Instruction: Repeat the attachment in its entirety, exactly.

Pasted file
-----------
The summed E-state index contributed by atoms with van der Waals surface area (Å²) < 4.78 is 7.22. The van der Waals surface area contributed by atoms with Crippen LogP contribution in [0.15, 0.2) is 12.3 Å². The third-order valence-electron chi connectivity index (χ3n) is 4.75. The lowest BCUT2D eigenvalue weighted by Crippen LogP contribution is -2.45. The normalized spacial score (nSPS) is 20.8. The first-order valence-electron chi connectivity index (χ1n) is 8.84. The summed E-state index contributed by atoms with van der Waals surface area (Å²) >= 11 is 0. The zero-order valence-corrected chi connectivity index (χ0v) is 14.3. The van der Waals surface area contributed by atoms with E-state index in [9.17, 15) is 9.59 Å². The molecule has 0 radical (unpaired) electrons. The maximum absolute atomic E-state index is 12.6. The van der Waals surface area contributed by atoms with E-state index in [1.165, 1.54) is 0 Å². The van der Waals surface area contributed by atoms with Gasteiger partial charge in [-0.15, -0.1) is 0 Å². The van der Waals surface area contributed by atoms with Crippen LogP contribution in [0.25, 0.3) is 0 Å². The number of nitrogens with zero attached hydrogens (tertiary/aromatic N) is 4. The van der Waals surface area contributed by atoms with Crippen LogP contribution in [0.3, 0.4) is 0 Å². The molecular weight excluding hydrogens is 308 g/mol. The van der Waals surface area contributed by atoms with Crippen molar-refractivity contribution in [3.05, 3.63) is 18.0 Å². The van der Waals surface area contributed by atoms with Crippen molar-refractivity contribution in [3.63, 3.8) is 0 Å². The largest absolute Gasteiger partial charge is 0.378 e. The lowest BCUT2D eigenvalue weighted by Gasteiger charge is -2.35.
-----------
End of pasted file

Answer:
The summed E-state index contributed by atoms with van der Waals surface area (Å²) < 4.78 is 7.22. The van der Waals surface area contributed by atoms with Crippen LogP contribution in [0.15, 0.2) is 12.3 Å². The third-order valence-electron chi connectivity index (χ3n) is 4.75. The lowest BCUT2D eigenvalue weighted by Crippen LogP contribution is -2.45. The normalized spacial score (nSPS) is 20.8. The first-order valence-electron chi connectivity index (χ1n) is 8.84. The summed E-state index contributed by atoms with van der Waals surface area (Å²) >= 11 is 0. The zero-order valence-corrected chi connectivity index (χ0v) is 14.3. The van der Waals surface area contributed by atoms with E-state index in [9.17, 15) is 9.59 Å². The molecule has 0 radical (unpaired) electrons. The maximum absolute atomic E-state index is 12.6. The van der Waals surface area contributed by atoms with E-state index in [1.165, 1.54) is 0 Å². The van der Waals surface area contributed by atoms with Gasteiger partial charge in [-0.15, -0.1) is 0 Å². The van der Waals surface area contributed by atoms with Crippen LogP contribution in [0.25, 0.3) is 0 Å². The number of nitrogens with zero attached hydrogens (tertiary/aromatic N) is 4. The van der Waals surface area contributed by atoms with Crippen LogP contribution in [0.3, 0.4) is 0 Å². The molecular weight excluding hydrogens is 308 g/mol. The van der Waals surface area contributed by atoms with Crippen molar-refractivity contribution in [3.05, 3.63) is 18.0 Å². The van der Waals surface area contributed by atoms with Crippen molar-refractivity contribution in [3.63, 3.8) is 0 Å². The largest absolute Gasteiger partial charge is 0.378 e. The lowest BCUT2D eigenvalue weighted by Gasteiger charge is -2.35.